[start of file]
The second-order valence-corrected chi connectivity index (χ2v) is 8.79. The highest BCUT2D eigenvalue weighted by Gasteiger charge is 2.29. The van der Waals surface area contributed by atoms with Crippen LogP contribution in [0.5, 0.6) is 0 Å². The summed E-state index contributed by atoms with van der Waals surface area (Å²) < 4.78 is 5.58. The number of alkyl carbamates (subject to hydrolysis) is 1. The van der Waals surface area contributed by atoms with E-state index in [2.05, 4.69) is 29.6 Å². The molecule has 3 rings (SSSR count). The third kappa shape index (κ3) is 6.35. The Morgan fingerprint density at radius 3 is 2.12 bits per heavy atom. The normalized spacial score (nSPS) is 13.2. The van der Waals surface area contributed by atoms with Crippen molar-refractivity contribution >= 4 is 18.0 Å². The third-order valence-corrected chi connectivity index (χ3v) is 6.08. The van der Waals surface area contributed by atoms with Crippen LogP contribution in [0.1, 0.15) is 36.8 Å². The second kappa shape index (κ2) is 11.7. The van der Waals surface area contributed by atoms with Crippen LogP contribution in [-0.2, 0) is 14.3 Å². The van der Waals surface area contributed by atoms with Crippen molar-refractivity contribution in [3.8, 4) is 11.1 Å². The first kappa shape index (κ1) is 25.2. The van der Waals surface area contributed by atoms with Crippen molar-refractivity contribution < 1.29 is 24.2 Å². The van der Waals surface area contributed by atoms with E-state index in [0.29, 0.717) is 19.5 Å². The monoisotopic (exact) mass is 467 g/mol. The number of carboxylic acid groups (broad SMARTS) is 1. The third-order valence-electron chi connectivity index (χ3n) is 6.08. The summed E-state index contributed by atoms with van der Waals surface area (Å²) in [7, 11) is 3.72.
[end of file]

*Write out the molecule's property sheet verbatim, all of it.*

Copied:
The second-order valence-corrected chi connectivity index (χ2v) is 8.79. The highest BCUT2D eigenvalue weighted by Gasteiger charge is 2.29. The van der Waals surface area contributed by atoms with Crippen LogP contribution in [0.5, 0.6) is 0 Å². The summed E-state index contributed by atoms with van der Waals surface area (Å²) < 4.78 is 5.58. The number of alkyl carbamates (subject to hydrolysis) is 1. The van der Waals surface area contributed by atoms with E-state index in [2.05, 4.69) is 29.6 Å². The molecule has 3 rings (SSSR count). The third kappa shape index (κ3) is 6.35. The Morgan fingerprint density at radius 3 is 2.12 bits per heavy atom. The normalized spacial score (nSPS) is 13.2. The van der Waals surface area contributed by atoms with Crippen molar-refractivity contribution >= 4 is 18.0 Å². The third-order valence-corrected chi connectivity index (χ3v) is 6.08. The van der Waals surface area contributed by atoms with Crippen LogP contribution in [0.1, 0.15) is 36.8 Å². The second kappa shape index (κ2) is 11.7. The van der Waals surface area contributed by atoms with Crippen LogP contribution in [-0.2, 0) is 14.3 Å². The van der Waals surface area contributed by atoms with Crippen molar-refractivity contribution in [3.8, 4) is 11.1 Å². The first kappa shape index (κ1) is 25.2. The van der Waals surface area contributed by atoms with Crippen molar-refractivity contribution < 1.29 is 24.2 Å². The van der Waals surface area contributed by atoms with E-state index in [0.29, 0.717) is 19.5 Å². The monoisotopic (exact) mass is 467 g/mol. The number of carboxylic acid groups (broad SMARTS) is 1. The third-order valence-electron chi connectivity index (χ3n) is 6.08. The summed E-state index contributed by atoms with van der Waals surface area (Å²) in [7, 11) is 3.72.